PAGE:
Also, it aims at promoting the role of the family in the management, care, prevention, and education of diabetes.

Meanwhile, a survey conducted by World Health Organisation in 2013 revealed that obesity was the leading risk factor more predominantly in urban regions, probably due to sedentary lifestyles. This urges the need to establish intervention among people at higher risk.

In consideration of this, Rwanda Ministry of Health is planning to initiate self-testing model for non-communicable diseases at the workplace.

This is aimed at improving the uptake of regular screening for hypertension and obesity among the staff of public and private institutions, officials say.


Dr Anju Goel, MD, Medical Consultant at Life for a Child/Rwanda Diabetes Association says the two main types of diabetes are type 1 and type 2.

Type 1, she says, is an autoimmune disorder that results in an inability of the body (specifically, the pancreas) to make insulin, adding that it often presents itself in childhood (and, therefore, was previously referred to as ‘juvenile diabetes’), but can present in adulthood as well.

Approximately five per cent of people with diabetes have this type of diabetes. It is related to genetics as well as to an environmental trigger that as of yet has not been identified, Goel says. 

She notes that people with type 1 diabetes need to take insulin via injection several times a day, or via an insulin pump that delivers insulin continuously.

She also says type 2 can happen due to resistance to insulin.

About 90 to 95 per cent of people with diabetes have this type. It is related to lifestyle factors such as obesity, inactivity, unhealthy diet as well as genetics, she says.

“People with type 2 generally start treatment with lifestyle modifications including diet and exercise changes, oral medications, and eventually need insulin injections,” Goel says.

The medic goes on to mention that some women develop gestational diabetes while pregnant.

This, she says, is also a resistance to insulin and resolves after delivery of the child, though women who have it remain at higher risk to develop type 2 diabetes later in their lives.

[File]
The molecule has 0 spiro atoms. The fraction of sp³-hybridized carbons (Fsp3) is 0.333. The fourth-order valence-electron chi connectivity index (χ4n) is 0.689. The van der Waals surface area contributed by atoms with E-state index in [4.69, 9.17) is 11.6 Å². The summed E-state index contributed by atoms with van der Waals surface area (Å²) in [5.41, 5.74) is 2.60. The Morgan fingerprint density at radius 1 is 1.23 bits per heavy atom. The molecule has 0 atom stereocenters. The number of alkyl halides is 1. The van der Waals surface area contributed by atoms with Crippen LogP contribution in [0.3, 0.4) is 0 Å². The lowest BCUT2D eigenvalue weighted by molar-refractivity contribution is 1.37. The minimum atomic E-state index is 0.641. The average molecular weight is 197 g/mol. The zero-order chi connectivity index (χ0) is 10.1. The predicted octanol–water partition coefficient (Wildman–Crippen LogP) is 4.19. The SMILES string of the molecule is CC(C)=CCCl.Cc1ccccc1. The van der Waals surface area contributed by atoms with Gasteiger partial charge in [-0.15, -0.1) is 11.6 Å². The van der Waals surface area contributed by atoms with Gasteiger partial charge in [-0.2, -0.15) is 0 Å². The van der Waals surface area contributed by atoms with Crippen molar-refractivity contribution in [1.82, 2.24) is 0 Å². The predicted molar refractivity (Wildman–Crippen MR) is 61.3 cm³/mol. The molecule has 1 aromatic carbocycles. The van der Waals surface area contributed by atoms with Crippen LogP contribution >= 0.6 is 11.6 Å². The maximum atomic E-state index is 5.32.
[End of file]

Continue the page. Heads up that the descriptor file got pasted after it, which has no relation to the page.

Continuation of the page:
Jean-Claude Habineza, a medical doctor at Rwanda Diabetes Association, says diabetes imposes a heavy economic burden on individuals and their families, not forgetting productive time lost during acute illness and going for treatment.

However, he notes that people should understand that having the condition is not a death sentence.

“People with diabetes can still live a healthy, happy and productive life. To do so, they need to adhere to their caregivers’ advice. Eat a healthy and balanced diet, exercise regularly, and take their medications as prescribed,” he advises.

For prevention measures, Dr Habineza says, people should first change their perception on being healthy.

He mentions that being overweight or obese is not a sign of good health or wealth. Instead, one should strive to eat a diet rich in fibre.

He also says people should as well exercise regularly, consume alcohol in moderation, quit smoking, and go for medical check-ups regularly.

Dr Goel says for people with diabetes, it’s important to check blood glucose several times a day and adjust their lifestyle; exercise regularly, eat a healthy whole grain plant-based diet with fruits and vegetables and minimum sugar and processed foods.

Because there is no cure for diabetes, she notes that patients have to do these things every day for the rest of their lives, which can be very exhausting.

She points out that family and friends can help by encouraging their person to take good care of themselves.

Friends/family can also modify their diet and exercise regularly. This, Dr Goel says, will help to support the person with diabetes and also help them stay healthy.

In addition, she says some people with diabetes may feel depressed and alone.

“Friends and family can help by communicating that they still love and accept the person and don’t think any less of them because they have diabetes,” she says.